Of the specialties implementing PS for the 2021–2022 match cycle, general surgery aligns most closely with EM with regard to the number of programs and applicants at 331 and 2908, respectively, compared to 273 and 3734 in EM, but the number of available positions is almost half that in surgery at 1569 compared to 2840 in EM, again making a comparison challenging.23. However, given that the use of five tokens is the most common initial start point, we would recommend the same for EM, with adjustments made in future years based on program and applicant feedback as well as Match data.

The best approach for assigning tokens is also unclear. While ENT suggests applicants divide tokens between “reach” programs and programs for which they are competitive, economics research suggests it is ideal to use all tokens on programs where an applicant is competitive.10,24 Finally, it has been suggested that a continuous-variable system may be more ideal than the current binary PS system, allowing applicants to signal degree of preference in a program by dividing 100 points among prospective programs (eg, all 100 to one program or 20 for each of five programs).22

While smaller specialties such as ENT and urology have had success with using their own websites and program director organizations to coordinate PS, we recognize that the much greater number of EM residency programs and applicants to EM may make this exceedingly challenging for the Council of Residency Directors in EM to coordinate and/or finance. Therefore, we would propose using the ERAS platform, as larger specialties like internal medicine and surgery have opted to do. We also support the ENT model of applicants finalizing signals prior to ERAS application opening for programs, which will allow programs to more effectively allocate time to holistic application review and identify high-yield applicants for interview.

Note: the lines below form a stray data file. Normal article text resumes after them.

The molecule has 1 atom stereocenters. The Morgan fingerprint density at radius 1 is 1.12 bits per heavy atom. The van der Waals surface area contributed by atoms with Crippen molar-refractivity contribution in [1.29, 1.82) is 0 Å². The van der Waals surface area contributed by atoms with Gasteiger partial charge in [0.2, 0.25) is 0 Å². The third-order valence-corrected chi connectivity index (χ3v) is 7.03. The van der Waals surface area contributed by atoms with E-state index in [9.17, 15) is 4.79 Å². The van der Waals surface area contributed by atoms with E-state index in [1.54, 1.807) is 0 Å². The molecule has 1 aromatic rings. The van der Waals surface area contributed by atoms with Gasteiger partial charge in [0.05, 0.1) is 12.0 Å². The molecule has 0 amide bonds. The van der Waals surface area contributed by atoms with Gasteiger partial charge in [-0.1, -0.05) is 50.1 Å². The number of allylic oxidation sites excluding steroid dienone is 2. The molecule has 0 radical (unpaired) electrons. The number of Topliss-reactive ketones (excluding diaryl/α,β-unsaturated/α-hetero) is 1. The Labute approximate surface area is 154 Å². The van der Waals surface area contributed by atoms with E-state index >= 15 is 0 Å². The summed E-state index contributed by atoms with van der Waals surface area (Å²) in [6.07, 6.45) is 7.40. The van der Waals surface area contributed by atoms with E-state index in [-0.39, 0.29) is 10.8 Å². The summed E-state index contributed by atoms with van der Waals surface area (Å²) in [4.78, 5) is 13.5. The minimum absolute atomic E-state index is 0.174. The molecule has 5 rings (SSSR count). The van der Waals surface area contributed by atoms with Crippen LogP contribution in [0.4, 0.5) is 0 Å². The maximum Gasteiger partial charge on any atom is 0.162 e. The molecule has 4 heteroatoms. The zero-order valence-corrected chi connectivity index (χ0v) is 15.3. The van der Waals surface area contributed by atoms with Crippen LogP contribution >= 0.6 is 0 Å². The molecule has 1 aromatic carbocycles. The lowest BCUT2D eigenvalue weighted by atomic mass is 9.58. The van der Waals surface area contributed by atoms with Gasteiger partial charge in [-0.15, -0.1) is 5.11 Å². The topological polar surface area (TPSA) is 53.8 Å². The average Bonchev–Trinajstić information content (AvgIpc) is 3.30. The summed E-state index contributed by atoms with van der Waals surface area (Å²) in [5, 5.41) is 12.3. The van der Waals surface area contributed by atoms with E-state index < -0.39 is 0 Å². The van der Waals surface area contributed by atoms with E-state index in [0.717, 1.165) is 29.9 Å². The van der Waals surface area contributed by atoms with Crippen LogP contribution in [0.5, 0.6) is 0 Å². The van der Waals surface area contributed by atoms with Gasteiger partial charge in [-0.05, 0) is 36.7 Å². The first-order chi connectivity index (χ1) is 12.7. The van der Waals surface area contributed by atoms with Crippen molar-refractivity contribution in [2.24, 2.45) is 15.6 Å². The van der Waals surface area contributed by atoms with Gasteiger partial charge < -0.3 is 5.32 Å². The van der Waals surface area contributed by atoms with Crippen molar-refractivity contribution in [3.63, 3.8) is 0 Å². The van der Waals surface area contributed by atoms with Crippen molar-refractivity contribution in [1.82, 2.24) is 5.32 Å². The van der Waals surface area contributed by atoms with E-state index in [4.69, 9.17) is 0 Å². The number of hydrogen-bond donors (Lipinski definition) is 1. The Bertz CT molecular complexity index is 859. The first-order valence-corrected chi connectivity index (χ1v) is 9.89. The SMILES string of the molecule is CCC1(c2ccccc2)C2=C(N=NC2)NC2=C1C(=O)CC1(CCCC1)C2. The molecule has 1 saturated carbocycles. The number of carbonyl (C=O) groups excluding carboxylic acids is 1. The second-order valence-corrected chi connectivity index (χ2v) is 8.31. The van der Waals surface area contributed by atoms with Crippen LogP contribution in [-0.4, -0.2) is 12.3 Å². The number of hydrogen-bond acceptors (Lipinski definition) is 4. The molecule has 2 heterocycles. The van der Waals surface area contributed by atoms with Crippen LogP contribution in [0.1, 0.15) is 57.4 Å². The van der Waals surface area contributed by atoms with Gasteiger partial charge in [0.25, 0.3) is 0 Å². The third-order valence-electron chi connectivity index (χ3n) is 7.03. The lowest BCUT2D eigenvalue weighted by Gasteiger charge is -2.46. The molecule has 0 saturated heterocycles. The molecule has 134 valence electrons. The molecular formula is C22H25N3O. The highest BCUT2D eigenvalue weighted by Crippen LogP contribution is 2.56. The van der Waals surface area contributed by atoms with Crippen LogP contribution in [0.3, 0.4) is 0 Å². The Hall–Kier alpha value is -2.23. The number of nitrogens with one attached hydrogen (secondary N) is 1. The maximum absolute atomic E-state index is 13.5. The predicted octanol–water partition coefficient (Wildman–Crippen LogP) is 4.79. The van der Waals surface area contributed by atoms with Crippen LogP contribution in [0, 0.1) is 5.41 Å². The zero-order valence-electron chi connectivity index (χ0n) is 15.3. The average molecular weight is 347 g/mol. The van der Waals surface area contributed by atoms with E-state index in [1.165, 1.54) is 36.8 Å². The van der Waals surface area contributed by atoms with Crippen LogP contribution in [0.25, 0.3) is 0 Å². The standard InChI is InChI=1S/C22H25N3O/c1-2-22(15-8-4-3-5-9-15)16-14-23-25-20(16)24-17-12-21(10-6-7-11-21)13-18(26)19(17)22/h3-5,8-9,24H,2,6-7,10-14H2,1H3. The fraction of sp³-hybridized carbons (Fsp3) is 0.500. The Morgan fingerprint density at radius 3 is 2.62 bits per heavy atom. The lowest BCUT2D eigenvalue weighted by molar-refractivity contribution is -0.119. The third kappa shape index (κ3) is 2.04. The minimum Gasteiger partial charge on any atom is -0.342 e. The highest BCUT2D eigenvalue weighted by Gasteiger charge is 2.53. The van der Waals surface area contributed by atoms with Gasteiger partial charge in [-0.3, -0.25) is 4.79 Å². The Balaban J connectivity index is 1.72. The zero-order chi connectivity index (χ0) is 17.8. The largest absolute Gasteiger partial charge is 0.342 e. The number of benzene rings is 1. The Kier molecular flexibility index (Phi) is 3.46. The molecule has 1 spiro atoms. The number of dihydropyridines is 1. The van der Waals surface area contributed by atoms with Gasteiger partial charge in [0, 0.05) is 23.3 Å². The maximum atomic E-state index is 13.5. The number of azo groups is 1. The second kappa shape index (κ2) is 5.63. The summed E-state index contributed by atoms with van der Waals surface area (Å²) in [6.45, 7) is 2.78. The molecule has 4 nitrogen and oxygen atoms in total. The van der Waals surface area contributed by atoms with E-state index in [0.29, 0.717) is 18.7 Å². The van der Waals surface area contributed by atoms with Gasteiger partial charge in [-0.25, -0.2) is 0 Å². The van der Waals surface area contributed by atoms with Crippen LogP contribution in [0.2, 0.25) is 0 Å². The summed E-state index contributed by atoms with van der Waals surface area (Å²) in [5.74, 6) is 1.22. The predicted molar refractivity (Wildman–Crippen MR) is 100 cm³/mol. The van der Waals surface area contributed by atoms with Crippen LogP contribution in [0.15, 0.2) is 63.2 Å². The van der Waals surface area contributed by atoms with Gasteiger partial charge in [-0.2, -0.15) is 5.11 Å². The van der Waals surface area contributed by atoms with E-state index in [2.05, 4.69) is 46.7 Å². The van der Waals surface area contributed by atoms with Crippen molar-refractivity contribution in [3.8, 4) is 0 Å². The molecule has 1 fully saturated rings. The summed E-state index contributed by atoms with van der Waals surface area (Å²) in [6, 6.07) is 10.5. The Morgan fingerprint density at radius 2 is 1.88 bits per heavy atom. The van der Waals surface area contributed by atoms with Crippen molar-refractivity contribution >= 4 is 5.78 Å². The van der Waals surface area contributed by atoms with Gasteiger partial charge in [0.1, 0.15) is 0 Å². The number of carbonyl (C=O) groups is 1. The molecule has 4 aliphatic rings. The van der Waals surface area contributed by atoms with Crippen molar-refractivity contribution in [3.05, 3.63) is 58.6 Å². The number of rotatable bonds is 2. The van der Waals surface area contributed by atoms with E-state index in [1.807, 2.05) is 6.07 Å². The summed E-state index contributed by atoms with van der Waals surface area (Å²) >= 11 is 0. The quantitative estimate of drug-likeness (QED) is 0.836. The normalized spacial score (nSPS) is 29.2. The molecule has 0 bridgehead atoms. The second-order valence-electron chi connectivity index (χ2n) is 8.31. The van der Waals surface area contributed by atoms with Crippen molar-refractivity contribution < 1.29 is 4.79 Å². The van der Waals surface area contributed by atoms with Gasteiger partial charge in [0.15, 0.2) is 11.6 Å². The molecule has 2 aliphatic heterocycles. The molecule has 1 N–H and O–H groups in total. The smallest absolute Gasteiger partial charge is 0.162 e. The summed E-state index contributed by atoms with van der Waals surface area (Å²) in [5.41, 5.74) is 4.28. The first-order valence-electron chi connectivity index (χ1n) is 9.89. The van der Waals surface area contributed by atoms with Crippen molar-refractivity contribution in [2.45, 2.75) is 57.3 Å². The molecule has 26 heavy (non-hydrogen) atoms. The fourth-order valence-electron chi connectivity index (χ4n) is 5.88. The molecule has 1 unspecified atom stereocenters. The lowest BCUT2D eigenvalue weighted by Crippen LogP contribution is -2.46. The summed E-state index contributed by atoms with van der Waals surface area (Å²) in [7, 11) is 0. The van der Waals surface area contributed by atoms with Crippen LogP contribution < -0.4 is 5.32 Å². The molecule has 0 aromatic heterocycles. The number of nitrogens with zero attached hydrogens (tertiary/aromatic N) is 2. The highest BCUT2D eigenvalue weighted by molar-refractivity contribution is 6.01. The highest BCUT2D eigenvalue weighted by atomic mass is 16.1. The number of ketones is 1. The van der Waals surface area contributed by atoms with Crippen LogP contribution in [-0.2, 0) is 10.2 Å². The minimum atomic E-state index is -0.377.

Despite these uncertainties, the recurring challenges and current application climate provide a compelling case for trialing PS. We recommend exploring interest in PS from all EM residency application stakeholders, continuing to learn from the experiences of ENT, urology, dermatology, internal medicine, and surgery, and investigating methods for potential implementation of a PS pilot in EM for the 2022–2023 application season. While PS may not decrease the raw number of applications, it could address the largest flaw in the current system: the lack of ability for applicants to communicate, and programs to discern, genuine interest.19 By allowing applicants and programs to understand each other better, we believe that PS has the potential to allow for a more sustainable and equitable match process that might create more ideal matches for all candidates and programs with less friction along the way.


Section Editor: Jeffrey Love, MD and Danielle Hart, MD

Full text available through open access at

Address for Correspondence: Alexis Pelletier-Bui, MD, Cooper Medical School of Rowan University, Department of Emergency Medicine, 1 Cooper Plaza, Camden, NJ 08103. Email: 1 / 2022; 23:72 – 75

Submission history: Revision received July 1, 2021; Submitted October 29, 2021; Accepted October 28, 2021

Conflicts of Interest: By the WestJEM article submission agreement, all authors are required to disclose all affiliations, funding sources and financial or management relationships that could be perceived as potential sources of bias. No author has professional or financial relationships with any companies that are relevant to this study. There are no conflicts of interest or sources of funding to declare.